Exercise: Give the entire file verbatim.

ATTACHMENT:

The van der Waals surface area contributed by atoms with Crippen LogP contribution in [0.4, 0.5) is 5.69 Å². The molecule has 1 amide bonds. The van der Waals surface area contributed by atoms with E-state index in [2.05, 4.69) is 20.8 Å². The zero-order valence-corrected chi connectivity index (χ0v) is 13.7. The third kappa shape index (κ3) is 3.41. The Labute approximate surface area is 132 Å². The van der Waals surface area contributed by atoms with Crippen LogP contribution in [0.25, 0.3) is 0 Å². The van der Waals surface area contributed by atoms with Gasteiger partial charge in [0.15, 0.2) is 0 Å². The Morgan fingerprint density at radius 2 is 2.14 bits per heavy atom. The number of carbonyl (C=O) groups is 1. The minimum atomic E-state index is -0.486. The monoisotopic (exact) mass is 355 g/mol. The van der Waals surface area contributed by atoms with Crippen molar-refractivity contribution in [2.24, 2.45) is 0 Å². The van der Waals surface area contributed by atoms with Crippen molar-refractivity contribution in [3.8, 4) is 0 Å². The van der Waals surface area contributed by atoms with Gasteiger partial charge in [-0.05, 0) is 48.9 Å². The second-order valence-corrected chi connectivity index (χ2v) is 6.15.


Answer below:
The van der Waals surface area contributed by atoms with Crippen LogP contribution in [0.4, 0.5) is 5.69 Å². The molecule has 1 amide bonds. The van der Waals surface area contributed by atoms with E-state index in [2.05, 4.69) is 20.8 Å². The zero-order valence-corrected chi connectivity index (χ0v) is 13.7. The third kappa shape index (κ3) is 3.41. The Labute approximate surface area is 132 Å². The van der Waals surface area contributed by atoms with Crippen LogP contribution in [0.25, 0.3) is 0 Å². The van der Waals surface area contributed by atoms with Gasteiger partial charge in [0.15, 0.2) is 0 Å². The Morgan fingerprint density at radius 2 is 2.14 bits per heavy atom. The number of carbonyl (C=O) groups is 1. The minimum atomic E-state index is -0.486. The monoisotopic (exact) mass is 355 g/mol. The van der Waals surface area contributed by atoms with Crippen molar-refractivity contribution in [2.24, 2.45) is 0 Å². The van der Waals surface area contributed by atoms with Crippen molar-refractivity contribution in [3.8, 4) is 0 Å². The van der Waals surface area contributed by atoms with Gasteiger partial charge in [-0.05, 0) is 48.9 Å². The second-order valence-corrected chi connectivity index (χ2v) is 6.15.